What is hibernation?

Hibernation is a state of inactivity in an animal brought about by short day lengths, cold temperatures and limitations of food.

Are all "hibernators" the same?

No. Some animals are classified as "deep hibernators". Deep hibernation is a state in which an animal is inactive for many days or weeks. In deep hibernation the animal's body temperature drops to around five degrees C. Deep hibernation has also been called "true hibernation". Other animals exhibit a less profound inactive state called "torpor". Torpor may be very short-term (the cold hours of the night, for example) and involves the drop of the animal's body temperature to no less that fifteen degrees C. An animal in torpor is also capable of relatively quick arousal.

Why hibernate?

Hibernation is a survival strategy that can be very successful in environments in which food is scarce or just difficult to find during a long, cold winter season. Dropping into deep hibernation or into a torpid state allows the animal to use their body's energy reserves at a slower rate than they would if they were maintaining themselves at their typical basal metabolic rate. Some ecologists refer to hibernation as "time migration". Hibernation allows the animal to skip over the cold, stressful seasons and only expend itself fully in those months of abundant food and moderate climatic conditions. A major disadvantage to hibernation, though, is that the hibernating animal is quite defenseless when it is in a deep hibernative or even torpid state. A very secure hibernating den (the "hibernaculum") is needed to protect the inactive animal.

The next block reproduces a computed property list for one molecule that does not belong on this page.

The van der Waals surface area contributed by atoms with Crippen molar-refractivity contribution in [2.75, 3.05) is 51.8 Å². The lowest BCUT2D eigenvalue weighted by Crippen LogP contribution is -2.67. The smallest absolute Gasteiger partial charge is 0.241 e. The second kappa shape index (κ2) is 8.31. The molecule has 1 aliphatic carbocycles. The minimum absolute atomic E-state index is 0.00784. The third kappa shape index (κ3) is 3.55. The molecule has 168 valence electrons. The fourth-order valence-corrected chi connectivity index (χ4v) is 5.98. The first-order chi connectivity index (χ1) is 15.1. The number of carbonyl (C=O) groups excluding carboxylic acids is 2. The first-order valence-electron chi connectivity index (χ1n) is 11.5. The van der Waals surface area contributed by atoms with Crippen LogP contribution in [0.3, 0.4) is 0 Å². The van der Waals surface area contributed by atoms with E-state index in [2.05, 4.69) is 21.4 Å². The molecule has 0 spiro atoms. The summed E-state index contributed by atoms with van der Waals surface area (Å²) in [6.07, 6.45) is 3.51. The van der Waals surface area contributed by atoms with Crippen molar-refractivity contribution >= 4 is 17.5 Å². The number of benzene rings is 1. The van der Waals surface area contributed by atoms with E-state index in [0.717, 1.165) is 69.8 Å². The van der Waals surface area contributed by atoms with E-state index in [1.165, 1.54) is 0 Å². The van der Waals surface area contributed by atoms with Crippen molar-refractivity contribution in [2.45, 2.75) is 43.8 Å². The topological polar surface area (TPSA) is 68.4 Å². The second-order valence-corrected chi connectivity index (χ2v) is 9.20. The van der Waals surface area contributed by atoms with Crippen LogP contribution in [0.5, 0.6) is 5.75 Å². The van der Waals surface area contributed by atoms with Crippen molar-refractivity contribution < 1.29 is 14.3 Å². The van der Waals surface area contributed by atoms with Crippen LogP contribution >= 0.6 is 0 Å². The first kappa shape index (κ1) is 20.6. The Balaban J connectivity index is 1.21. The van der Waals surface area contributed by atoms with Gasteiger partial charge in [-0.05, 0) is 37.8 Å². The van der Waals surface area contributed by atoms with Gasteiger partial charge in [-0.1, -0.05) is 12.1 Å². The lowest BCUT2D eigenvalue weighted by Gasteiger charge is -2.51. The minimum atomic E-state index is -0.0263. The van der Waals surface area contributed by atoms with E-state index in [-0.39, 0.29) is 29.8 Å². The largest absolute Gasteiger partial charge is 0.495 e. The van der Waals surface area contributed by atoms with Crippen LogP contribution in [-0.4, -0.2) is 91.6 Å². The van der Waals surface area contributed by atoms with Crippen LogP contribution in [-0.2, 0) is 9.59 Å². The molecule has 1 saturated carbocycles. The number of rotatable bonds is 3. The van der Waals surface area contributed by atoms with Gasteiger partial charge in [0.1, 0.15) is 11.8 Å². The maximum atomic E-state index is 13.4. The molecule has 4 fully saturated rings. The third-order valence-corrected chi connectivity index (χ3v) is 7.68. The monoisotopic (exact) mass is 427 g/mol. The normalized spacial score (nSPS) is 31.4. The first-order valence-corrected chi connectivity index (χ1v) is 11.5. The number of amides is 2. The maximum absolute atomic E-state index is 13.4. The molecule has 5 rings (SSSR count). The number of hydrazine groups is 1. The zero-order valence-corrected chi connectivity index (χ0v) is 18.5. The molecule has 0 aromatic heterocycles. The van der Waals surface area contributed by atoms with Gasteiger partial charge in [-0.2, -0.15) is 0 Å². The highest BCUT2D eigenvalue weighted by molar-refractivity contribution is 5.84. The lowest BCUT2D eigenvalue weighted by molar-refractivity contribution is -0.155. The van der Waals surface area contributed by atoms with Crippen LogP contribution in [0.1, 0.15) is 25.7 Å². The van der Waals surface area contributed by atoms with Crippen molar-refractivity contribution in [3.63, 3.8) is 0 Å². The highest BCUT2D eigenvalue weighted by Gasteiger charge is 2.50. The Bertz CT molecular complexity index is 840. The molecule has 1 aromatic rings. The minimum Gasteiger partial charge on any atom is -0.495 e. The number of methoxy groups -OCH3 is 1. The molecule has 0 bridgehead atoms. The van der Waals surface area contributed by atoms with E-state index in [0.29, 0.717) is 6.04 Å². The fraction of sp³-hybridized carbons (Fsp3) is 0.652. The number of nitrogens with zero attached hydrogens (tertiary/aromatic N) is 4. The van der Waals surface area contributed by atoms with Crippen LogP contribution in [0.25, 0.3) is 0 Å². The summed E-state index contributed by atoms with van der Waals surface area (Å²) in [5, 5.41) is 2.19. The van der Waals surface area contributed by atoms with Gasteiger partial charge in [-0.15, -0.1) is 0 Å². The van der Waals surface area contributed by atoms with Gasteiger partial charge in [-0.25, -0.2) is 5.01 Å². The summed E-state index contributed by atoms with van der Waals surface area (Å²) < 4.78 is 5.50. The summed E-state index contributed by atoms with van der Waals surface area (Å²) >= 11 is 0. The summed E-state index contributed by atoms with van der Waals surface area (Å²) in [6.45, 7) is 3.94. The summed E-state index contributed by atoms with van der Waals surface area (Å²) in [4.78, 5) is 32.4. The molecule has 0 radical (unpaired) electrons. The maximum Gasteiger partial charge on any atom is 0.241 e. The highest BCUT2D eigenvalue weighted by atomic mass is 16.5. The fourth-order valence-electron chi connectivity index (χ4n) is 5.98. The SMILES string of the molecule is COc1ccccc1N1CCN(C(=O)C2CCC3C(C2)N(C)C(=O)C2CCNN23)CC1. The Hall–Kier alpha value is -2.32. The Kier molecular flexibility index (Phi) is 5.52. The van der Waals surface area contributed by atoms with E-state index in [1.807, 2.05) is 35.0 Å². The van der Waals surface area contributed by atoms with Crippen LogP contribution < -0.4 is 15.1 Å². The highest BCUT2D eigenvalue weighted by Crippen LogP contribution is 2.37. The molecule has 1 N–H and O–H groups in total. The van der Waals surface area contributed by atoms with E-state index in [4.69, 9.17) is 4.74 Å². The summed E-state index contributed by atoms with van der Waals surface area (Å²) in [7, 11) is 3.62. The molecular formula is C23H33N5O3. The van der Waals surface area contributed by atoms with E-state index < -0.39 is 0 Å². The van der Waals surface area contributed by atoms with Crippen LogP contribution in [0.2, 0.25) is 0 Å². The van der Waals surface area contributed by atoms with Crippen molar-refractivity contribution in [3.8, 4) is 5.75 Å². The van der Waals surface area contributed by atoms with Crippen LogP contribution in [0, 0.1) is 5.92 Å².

Do hibernators have to hibernate?

Some hibernators display what is called "predictive dormancy". These animals go into a hibernative state usually in response to the decreasing day lengths which anticipate the approaching winter. "Diapause" in insects is an example of this "hardwired" hibernation response. Some poikilothermic ("cold blooded") animals (like some reptiles and amphibians) also display obligatory hibernative responses as day length decreases. The reliance of these animals upon warmth from their environments for their body heat necessitates that they anticipate the onset of cold conditions and not be caught out of their hibernaculae by potentially lethal cold temperatures.

Other animals enter their hibernative state only after being exposed to adversely cold conditions. These animals display "consequential dormancy". The disadvantage of consequential dormancy is that the organism is exposed to potentially damaging environmental conditions (poikilotherms in particular are especially vulnerable to the stresses of consequential dormancy). If, however, the hibernative response occurs immediately after the cold stress, then damaging exposure is minimized. A major advantage of consequential dormancy is that the animal is capable of activity right up until winter conditions become excessively stressful or possibly can even be active all winter long if the season is particularly mild. This flexibility is especially advantageous for species living in fluctuating, unpredictable environments or in species that are expanding their ranges into either higher or lower latitudes.

What are some Nature Trail animals and their hibernation patterns?

Deep hibernators: chipmunks, woodchucks, box turtles, black snakes, garter snakes, toads.
Torpor hibernators: deer mice, black bears, skunks, raccoons.
Non-hibernators: gray squirrels, shrews, voles, red foxes, wild turkeys.

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